While with the Jets, Coles might have been the most unpleasant player for the New York media to deal with. Just ask Newsday's Ken Berger.

One-time Coles was leaving the Jets practice bubble, and Berger was in his way. So instead of saying, "excuse me," Coles said to the scribe, "Get out of the way little media man." . . .

There was been a lot of speculation over the last year that Lamont Jordan would end up in Oakland in free agency. After all, the Raiders need a feature back, and their offensive coordinator, Jimmy Raye, is a former Jets assistant, who has a good relationship with the player. But now it looks like Jordan to the Raiders is dead. The Raiders have serious cap issues. After signing wide receiver Jerry Porter, trading for wideout Randy Moss, and slapping the franchise tag on cornerback Charles Woodson, they are $15.7 over the cap. There is no money left for Jordan.

So this certainly takes away a viable option for Jordan. Another option that has to be considered a long shot at this point is the running back returning to the Jets.

"Lamont feels that he is ready to take his career to the next level," said Jordan's agent Alvin Keels. "He wants to be a feature back in the NFL."

The Jets can't offer him that opportunity with Curtis Martin, coming off an NFL rushing title, handling that job.

Two possible spots Jordan might land are Philadelphia or Tampa Bay. The Eagles are in dire need of a feature back. Bryant Westbrook is a terrific talent, but he is better suited for spot duty. He doesn't have great size.

The Eagles make a lot of sense for three other reasons. First off, they play the West Coast offense, the system Jordan played in during his four year stay in New York. Jordan loves playing in the West Coast system not just because of the running scheme, but because of how often it calls for throwing to running backs. Jordan loves catching passes out of the backfield. A second reason Jordan to the Eagles makes sense is that they have a lot of cap space, entering the off-season about $16 million under the cap. The third reason is Philadelphia's proximity to Jordan's home state of Maryland.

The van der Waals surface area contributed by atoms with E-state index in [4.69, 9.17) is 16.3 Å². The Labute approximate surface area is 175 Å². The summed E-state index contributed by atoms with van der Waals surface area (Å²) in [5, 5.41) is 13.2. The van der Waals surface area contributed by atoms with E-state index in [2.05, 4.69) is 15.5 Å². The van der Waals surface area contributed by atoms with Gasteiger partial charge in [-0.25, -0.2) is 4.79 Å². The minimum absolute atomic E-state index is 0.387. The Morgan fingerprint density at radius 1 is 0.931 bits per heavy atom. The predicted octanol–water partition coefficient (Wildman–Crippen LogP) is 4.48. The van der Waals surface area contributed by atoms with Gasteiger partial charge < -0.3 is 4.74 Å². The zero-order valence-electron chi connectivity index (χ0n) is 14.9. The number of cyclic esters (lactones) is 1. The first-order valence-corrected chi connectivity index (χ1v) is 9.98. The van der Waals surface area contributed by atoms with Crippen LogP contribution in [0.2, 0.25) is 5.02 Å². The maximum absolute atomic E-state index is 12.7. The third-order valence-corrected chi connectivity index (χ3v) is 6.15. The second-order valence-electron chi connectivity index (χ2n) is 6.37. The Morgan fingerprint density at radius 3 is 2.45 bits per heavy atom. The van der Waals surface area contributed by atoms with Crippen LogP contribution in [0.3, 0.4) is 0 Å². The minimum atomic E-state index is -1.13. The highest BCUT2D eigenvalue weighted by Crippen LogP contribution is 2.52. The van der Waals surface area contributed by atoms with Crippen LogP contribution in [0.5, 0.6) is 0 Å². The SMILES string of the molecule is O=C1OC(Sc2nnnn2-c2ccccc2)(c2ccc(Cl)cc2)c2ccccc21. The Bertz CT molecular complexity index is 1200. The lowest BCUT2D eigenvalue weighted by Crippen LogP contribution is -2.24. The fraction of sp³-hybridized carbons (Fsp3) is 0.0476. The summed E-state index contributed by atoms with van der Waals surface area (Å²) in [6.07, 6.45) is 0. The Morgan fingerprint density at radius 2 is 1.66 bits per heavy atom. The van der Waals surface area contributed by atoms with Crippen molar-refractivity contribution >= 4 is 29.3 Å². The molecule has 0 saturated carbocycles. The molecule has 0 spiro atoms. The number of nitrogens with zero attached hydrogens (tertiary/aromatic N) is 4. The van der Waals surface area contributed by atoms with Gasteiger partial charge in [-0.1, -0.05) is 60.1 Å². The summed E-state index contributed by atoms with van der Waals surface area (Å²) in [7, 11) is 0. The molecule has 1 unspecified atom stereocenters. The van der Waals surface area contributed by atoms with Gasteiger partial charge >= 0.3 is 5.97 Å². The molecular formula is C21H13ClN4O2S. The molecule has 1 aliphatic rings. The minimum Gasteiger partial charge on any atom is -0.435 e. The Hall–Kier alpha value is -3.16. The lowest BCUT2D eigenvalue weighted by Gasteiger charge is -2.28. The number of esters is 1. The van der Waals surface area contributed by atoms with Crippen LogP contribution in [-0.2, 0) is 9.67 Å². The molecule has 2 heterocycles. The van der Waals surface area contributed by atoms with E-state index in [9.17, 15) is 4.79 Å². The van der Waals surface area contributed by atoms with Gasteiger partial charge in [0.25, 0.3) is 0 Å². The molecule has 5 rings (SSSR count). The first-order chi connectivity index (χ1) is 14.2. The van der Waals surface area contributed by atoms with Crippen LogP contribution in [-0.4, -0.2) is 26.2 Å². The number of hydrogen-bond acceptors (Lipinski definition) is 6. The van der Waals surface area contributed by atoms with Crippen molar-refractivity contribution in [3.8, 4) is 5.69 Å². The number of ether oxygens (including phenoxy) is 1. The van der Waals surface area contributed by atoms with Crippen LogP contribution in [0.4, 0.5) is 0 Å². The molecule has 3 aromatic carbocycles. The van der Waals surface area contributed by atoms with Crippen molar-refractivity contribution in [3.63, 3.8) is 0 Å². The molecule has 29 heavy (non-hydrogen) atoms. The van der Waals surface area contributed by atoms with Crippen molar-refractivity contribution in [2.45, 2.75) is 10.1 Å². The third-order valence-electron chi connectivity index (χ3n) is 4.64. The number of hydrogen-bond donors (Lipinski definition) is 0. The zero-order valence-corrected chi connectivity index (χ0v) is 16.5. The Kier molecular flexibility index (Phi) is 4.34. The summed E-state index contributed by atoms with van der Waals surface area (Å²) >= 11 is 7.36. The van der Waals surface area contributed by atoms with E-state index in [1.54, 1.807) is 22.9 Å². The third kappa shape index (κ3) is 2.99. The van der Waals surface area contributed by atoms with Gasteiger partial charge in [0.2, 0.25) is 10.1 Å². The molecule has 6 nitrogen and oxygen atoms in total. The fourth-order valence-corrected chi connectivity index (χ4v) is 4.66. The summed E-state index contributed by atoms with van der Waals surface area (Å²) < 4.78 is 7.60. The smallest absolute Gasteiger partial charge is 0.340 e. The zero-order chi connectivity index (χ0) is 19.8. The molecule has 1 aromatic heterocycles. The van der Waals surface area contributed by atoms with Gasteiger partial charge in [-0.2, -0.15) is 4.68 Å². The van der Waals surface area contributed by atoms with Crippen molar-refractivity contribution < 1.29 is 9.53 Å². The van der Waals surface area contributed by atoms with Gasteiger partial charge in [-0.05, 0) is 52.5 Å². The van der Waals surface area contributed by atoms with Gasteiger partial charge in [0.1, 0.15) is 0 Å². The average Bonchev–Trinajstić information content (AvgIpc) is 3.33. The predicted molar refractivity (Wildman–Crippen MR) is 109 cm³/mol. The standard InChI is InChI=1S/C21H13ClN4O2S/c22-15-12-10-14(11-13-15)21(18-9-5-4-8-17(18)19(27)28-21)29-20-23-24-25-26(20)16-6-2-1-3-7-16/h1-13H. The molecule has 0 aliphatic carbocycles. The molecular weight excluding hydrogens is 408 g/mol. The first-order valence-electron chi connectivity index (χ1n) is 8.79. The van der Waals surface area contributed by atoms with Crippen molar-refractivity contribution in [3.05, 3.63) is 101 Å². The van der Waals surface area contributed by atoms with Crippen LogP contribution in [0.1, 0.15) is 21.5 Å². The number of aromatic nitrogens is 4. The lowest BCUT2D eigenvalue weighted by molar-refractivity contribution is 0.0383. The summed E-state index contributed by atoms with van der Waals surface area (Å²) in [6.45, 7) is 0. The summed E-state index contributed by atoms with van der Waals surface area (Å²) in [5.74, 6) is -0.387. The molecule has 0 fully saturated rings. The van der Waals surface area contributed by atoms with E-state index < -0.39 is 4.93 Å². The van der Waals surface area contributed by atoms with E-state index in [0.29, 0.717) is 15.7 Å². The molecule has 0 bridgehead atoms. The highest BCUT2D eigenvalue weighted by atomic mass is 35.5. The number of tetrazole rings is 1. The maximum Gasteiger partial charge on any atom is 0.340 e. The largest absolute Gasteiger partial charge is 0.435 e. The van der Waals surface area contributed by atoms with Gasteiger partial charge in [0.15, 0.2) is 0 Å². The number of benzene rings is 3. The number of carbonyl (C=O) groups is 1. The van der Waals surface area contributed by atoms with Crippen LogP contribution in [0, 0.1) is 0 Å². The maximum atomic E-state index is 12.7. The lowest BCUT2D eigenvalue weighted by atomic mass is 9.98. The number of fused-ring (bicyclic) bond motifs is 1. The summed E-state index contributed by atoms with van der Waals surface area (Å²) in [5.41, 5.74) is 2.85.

Another team that will likely go after Jordan is the Tampa Bay. They also play the West Coast offense, and now have two coaches on their staff who coached Jordan in New York. Paul Hackett is the quarterback coach, and Bill Muir handles the offensive line.

But if nothing happens with these two teams, there is a chance Jordan could come back to the Jets, even though this is a long-shot . . .

If both Jordan, and free agent right tackle Kareem McKenzie leave in free agency, as is expected, don't be shocked if the Jets use that money to go after a shut down cornerback. One guy at the top of their list is Washington's Fred Smoot. Three other considerations are Baltimore's Gary Baxter, Seattle's Ken Lucas and Tampa Bay's Dwight Smith. Smoot is the best cover guy in this group, and would give the Jets what they desperately need - a speedy cornerback who can match-up with the other team's best wideout . . .

Tennessee's free agent right tackle Fred Miller, who would make a terrific replacement for McKenzie, looks like he is going to sign with St. Louis. Miller started his career with the Rams . . .

Former Jets offensive guard/tackle, Brent Smith, signed with the Jacksonville Jaguars . . .

It is illegal to reprint this story on any message board or website.


Jets Insider Top Stories